Miburi, which means "gesture" in Japanese, is an advanced wearable gesture-sensing instrument that was commercially available until quite recently. Developed by Yamaha in Japan over a nine-year period, this stretchy cotton shirt embedded with sensors was introduced in Japan in 1994 and won the G-mark prize in 1996. It has been used in numerous live musical performances including Mort Subotnick’s "Intimate Immensity" at the Lincoln Center Summer Festival (where it was worn by a Balinese dancer and used to control two Ymaha Disklavier pianos), and percussionist Hiroshi Chu Okubo (the self-titled ‘first professional Miburi player’). The device’s basic S3 model consists of a stretchy fabric suit that contains bend/flex sensors for the shoulders, elbows, and wrists, two handgrip units (which have two velocity-sensitive buttons for each index, middle, ring, and pinky finger, and one see-saw key for each thumb), and a belt unit that collects the sensor data, and sets process controls. The data is conveyed over a cable to a remote synthesizer unit (that uses the S-VA synthesis architecture). Notes are generated by simultaneously moving a joint angle and pressing a key; the software automatically maps the joint bend information to MIDI notes and the hand controller signals to octave and velocity values.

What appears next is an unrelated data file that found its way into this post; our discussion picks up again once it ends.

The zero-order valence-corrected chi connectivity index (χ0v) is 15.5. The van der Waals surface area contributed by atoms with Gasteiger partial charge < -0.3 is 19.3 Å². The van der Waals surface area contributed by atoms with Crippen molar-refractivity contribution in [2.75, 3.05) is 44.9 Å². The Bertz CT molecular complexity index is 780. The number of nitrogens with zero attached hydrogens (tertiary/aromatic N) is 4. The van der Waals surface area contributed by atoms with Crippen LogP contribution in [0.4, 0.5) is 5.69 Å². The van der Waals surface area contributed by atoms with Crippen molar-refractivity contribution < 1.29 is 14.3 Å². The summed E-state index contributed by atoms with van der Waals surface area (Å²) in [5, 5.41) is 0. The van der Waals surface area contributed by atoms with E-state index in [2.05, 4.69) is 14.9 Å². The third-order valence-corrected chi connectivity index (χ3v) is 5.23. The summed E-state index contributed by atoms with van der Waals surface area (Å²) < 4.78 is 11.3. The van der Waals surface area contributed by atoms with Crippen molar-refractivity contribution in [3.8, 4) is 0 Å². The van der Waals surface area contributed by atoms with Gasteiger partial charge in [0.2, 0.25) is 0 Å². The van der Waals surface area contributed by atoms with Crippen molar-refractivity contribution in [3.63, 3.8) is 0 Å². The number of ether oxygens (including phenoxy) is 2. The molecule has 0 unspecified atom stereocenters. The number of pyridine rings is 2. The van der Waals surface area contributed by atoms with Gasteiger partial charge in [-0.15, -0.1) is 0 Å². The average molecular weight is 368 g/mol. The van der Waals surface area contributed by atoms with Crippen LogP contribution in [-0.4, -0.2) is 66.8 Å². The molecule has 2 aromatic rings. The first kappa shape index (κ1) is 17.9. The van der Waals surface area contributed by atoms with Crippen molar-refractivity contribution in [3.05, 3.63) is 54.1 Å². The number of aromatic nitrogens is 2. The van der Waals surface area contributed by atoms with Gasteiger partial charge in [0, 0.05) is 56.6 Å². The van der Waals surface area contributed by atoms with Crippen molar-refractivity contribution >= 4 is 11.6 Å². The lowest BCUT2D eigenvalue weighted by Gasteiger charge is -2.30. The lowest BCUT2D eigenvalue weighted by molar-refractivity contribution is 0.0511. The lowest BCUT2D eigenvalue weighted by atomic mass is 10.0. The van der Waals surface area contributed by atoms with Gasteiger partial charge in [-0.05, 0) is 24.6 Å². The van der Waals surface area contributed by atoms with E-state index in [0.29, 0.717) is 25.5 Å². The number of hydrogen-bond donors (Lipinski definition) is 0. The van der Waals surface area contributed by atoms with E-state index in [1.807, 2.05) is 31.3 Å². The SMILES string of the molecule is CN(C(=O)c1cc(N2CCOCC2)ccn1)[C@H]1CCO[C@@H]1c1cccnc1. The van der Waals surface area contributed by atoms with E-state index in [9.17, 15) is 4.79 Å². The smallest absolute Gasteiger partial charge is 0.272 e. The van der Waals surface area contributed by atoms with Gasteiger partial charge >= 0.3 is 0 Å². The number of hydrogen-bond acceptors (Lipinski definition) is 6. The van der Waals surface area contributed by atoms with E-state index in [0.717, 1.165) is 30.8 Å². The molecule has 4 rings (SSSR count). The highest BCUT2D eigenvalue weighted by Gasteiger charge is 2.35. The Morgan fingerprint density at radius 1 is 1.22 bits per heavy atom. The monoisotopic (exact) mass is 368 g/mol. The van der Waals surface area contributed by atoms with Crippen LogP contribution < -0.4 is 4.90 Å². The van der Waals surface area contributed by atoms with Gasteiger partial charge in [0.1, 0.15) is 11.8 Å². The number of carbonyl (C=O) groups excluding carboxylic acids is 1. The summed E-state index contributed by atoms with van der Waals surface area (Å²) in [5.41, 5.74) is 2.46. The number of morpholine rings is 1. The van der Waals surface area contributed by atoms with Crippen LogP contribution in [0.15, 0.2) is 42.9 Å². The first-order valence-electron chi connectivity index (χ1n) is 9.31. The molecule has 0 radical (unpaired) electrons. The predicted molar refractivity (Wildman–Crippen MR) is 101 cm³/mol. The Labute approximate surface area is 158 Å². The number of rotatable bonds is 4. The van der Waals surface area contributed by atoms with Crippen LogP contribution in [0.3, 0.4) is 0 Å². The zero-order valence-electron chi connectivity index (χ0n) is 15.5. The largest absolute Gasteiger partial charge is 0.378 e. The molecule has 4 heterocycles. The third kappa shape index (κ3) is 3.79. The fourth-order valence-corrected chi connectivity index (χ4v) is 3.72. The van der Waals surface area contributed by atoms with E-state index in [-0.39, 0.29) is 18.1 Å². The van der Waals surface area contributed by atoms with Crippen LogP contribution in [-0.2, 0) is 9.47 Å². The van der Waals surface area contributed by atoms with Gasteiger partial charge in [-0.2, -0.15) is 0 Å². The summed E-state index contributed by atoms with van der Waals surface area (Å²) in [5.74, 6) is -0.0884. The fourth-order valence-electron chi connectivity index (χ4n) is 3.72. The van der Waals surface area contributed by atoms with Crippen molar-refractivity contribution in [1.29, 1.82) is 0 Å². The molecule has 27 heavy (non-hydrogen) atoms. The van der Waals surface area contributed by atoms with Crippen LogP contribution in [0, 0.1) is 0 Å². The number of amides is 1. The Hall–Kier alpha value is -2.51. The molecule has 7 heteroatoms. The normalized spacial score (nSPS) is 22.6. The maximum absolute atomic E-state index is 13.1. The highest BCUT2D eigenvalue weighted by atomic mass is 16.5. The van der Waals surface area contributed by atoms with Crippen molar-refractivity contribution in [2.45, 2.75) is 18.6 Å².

The more recent R3 model comes with the AWM2 tone generation system, additional piezoelectric sensors for the performer’s shoes that measure toe and heel impact, and includes a wireless transmitter/receiver unit to replace the cable connection to the sound unit. It has 32 sound-producing positions (bend and straighten for each of the six flex sensors (12), taps for each heel and toe (4), and eight keys on each grip unit (16)). The faster the movement or keypress, the louder the sound. Sounds are made by combining arm gestures and key presses. Effects are made with the see-saw controllers on the grip unit; the right thumb automatically controls pitch bend, while the left thumb can control modulation, panning, etc.